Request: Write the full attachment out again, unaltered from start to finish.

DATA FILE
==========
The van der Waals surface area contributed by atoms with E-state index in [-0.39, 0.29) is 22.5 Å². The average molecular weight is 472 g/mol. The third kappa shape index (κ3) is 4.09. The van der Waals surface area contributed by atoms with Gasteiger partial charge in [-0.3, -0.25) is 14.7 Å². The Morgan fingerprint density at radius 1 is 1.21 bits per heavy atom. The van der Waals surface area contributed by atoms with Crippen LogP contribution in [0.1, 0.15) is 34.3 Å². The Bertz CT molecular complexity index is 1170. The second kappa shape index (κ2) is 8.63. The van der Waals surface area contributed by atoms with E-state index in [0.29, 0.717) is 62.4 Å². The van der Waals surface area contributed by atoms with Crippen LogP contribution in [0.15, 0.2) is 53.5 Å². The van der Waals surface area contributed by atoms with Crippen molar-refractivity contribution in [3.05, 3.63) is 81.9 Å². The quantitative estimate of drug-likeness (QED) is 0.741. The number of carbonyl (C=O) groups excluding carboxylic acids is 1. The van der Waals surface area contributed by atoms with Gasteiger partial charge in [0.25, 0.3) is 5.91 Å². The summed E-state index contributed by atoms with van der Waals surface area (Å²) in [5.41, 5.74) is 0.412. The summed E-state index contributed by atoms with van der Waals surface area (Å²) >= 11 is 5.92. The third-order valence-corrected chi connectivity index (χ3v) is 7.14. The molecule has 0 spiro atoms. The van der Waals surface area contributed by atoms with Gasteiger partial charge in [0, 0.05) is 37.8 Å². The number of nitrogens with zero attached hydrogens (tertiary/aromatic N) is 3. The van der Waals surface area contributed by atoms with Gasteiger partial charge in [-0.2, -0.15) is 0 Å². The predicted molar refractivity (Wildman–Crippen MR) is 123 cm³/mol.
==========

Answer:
The van der Waals surface area contributed by atoms with E-state index in [-0.39, 0.29) is 22.5 Å². The average molecular weight is 472 g/mol. The third kappa shape index (κ3) is 4.09. The van der Waals surface area contributed by atoms with Gasteiger partial charge in [-0.3, -0.25) is 14.7 Å². The Morgan fingerprint density at radius 1 is 1.21 bits per heavy atom. The van der Waals surface area contributed by atoms with Crippen LogP contribution in [0.1, 0.15) is 34.3 Å². The Bertz CT molecular complexity index is 1170. The second kappa shape index (κ2) is 8.63. The van der Waals surface area contributed by atoms with E-state index in [0.29, 0.717) is 62.4 Å². The van der Waals surface area contributed by atoms with Crippen LogP contribution in [0.15, 0.2) is 53.5 Å². The van der Waals surface area contributed by atoms with Crippen molar-refractivity contribution in [3.05, 3.63) is 81.9 Å². The quantitative estimate of drug-likeness (QED) is 0.741. The number of carbonyl (C=O) groups excluding carboxylic acids is 1. The van der Waals surface area contributed by atoms with Gasteiger partial charge in [0.25, 0.3) is 5.91 Å². The summed E-state index contributed by atoms with van der Waals surface area (Å²) in [5.41, 5.74) is 0.412. The summed E-state index contributed by atoms with van der Waals surface area (Å²) >= 11 is 5.92. The third-order valence-corrected chi connectivity index (χ3v) is 7.14. The molecule has 0 spiro atoms. The van der Waals surface area contributed by atoms with Gasteiger partial charge in [0, 0.05) is 37.8 Å². The number of nitrogens with zero attached hydrogens (tertiary/aromatic N) is 3. The van der Waals surface area contributed by atoms with Gasteiger partial charge in [-0.2, -0.15) is 0 Å². The predicted molar refractivity (Wildman–Crippen MR) is 123 cm³/mol.